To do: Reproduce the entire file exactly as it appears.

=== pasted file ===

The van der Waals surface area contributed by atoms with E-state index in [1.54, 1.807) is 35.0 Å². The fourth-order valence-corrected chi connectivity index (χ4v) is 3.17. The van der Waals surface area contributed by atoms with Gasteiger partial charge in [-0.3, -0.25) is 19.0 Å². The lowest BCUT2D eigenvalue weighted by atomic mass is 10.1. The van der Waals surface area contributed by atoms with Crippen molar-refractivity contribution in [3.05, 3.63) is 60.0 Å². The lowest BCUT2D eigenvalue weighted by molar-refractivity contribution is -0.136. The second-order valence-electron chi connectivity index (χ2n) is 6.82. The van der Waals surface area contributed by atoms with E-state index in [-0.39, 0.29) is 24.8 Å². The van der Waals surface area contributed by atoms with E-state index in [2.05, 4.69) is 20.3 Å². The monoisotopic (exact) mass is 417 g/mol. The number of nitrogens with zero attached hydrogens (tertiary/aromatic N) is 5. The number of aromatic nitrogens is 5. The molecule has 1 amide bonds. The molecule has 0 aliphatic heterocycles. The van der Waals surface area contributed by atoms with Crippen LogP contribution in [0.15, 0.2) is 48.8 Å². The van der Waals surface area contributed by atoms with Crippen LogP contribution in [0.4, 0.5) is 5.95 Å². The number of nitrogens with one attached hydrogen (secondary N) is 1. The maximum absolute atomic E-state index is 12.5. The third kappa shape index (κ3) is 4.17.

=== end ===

The van der Waals surface area contributed by atoms with E-state index in [1.54, 1.807) is 35.0 Å². The fourth-order valence-corrected chi connectivity index (χ4v) is 3.17. The van der Waals surface area contributed by atoms with Gasteiger partial charge in [-0.3, -0.25) is 19.0 Å². The lowest BCUT2D eigenvalue weighted by atomic mass is 10.1. The van der Waals surface area contributed by atoms with Crippen molar-refractivity contribution in [3.05, 3.63) is 60.0 Å². The lowest BCUT2D eigenvalue weighted by molar-refractivity contribution is -0.136. The second-order valence-electron chi connectivity index (χ2n) is 6.82. The van der Waals surface area contributed by atoms with E-state index in [-0.39, 0.29) is 24.8 Å². The van der Waals surface area contributed by atoms with E-state index in [2.05, 4.69) is 20.3 Å². The monoisotopic (exact) mass is 417 g/mol. The number of nitrogens with zero attached hydrogens (tertiary/aromatic N) is 5. The number of aromatic nitrogens is 5. The molecule has 1 amide bonds. The molecule has 0 aliphatic heterocycles. The van der Waals surface area contributed by atoms with Crippen LogP contribution in [0.15, 0.2) is 48.8 Å². The van der Waals surface area contributed by atoms with Crippen LogP contribution in [0.4, 0.5) is 5.95 Å². The number of nitrogens with one attached hydrogen (secondary N) is 1. The maximum absolute atomic E-state index is 12.5. The third kappa shape index (κ3) is 4.17.